Carlson and his partner, former Dick Cheney aide Neil Patel, have raised $3 million in startup capital for the site, according to the Washington Independent. That impressive sum is enough to keep the Daily Caller operating for about a year. The site will employ a reporting staff or 21 in its Washington, D.C. office.
With Andrew Breitbart's Big Journalism, which launched earlier this week, Carlson hopes to be on the cutting edge of a new effort on the right to circumvent major media outlets--and overcome the significant obstacles to conservative news of traditional media outlets.
Washington Post reporter Dan Eggen scored a front page hit on...wait for it...conservative advocacy groups that oppose Obamacare. (See Funding for Health-Care Interest Groups Often Fuzzy.) Eggen is scandalized that (big) business interests want to fund groups that oppose President Obama's plans to socialize insurance in the U.S. Eggen singles out a handful of non-leftists groups and complains about "opaque financing" and "hidden support from insurers, drugmakers [and] unions."
The second part of Eggen's report similarly blasts left-of-center groups that take corporate money to support Obamacare. Yeah, right. Actually, Eggen expends just one paragraph mentioning that liberal groups might be "beholden to labor unions and liberal foundations with deep pockets." No serious discussion of the fact that industry lobbyists have been a huge backer of Obamacare - or, specific provisions thereof. (See, for example, DC Examiner author and columnist Timothy P. Carney's article this week on PhRMA's influence within the Obama administration and, last week, on another major trade association, America's Health Insurance Plans.)
Isn't it curious that Eggen omits entirely any examination of what corporate interests fund left-wing groups?
From the New York Times to the Colbert Report, liberal media commentators have had a field day bashing Glenn Beck for his purported conflict of interest in encouraging his viewers to invest in gold without disclosing that he has endorsed gold distributors.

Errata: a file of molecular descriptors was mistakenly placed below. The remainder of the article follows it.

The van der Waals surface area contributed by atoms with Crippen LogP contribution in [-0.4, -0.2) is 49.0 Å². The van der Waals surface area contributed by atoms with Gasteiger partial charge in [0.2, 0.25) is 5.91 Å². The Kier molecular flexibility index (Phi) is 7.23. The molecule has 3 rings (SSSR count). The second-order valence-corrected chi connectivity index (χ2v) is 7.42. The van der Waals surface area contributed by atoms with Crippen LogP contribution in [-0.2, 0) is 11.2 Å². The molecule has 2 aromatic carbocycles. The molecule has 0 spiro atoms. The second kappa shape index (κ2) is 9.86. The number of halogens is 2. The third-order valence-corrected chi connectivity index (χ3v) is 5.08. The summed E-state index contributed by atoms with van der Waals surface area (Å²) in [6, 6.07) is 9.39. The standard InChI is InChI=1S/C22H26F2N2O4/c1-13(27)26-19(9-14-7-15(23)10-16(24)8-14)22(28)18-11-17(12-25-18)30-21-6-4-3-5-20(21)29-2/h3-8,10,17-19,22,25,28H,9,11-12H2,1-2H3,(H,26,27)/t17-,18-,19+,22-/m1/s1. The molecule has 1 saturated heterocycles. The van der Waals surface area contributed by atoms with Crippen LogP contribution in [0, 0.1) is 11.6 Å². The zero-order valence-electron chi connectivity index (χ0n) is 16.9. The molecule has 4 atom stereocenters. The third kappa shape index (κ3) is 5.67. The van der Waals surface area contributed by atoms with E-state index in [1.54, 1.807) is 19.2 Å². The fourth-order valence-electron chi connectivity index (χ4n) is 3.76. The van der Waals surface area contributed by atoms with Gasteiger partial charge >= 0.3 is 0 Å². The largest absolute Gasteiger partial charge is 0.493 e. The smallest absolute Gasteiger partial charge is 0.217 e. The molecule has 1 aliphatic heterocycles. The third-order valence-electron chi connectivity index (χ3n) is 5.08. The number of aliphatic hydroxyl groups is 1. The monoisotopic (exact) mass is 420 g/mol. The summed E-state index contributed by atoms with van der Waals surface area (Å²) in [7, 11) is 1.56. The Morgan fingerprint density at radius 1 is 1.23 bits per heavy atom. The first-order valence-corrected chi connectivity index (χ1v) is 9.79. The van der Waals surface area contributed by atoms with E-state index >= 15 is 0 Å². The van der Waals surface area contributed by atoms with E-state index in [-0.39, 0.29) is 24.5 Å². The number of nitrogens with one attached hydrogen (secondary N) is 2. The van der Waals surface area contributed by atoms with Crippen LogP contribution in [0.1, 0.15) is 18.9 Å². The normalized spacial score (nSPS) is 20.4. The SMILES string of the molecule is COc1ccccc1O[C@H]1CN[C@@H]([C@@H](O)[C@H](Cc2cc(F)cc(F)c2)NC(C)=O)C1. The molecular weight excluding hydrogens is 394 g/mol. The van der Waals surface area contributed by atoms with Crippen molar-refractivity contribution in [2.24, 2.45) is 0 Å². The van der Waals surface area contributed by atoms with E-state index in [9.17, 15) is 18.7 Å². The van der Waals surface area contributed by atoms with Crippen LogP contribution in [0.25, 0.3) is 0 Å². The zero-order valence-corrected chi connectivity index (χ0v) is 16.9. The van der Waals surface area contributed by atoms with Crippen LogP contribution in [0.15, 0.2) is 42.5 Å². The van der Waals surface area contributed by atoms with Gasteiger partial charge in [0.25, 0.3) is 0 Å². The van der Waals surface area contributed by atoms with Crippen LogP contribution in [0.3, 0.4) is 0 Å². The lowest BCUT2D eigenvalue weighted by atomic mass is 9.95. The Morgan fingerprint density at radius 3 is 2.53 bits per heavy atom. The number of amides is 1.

Yet few of these pundits have even mentioned Al Gore's monumental conflict of interest--which could have far greater consequences for Americans than Beck's gold promotions--in touting global warming hysteria while establishing his own green technology empire.
NewsBusters has consistently argued that Gore plays up the dangers of global warming to line his own pockets. His investments in green energy firms could pay enormous dividends if the United States adopts the draconian cuts to carbon emissions he has advocated--and Congress included in the environmental tax known as cap and trade passed by the House last summer.
What’s on the mind of media types this Christmas season? Obama’s “great” speeches and the “atrocity” of Sarah Palin and Sen. Joe Lieberman, says New York Times columnist David Brooks, an Obama supporter and Palin-basher whose neo-liberal outlook nevertheless places him at the right end of the paper's cavalcade of liberal opinion writers.
In his weekly Wednesday “Opinionator” exchange with fellow columnist Gail Collins at nytimes.com, Brooks provided a peek into a typical media Christmas, that is, “holiday” party:
He began with self-mockery: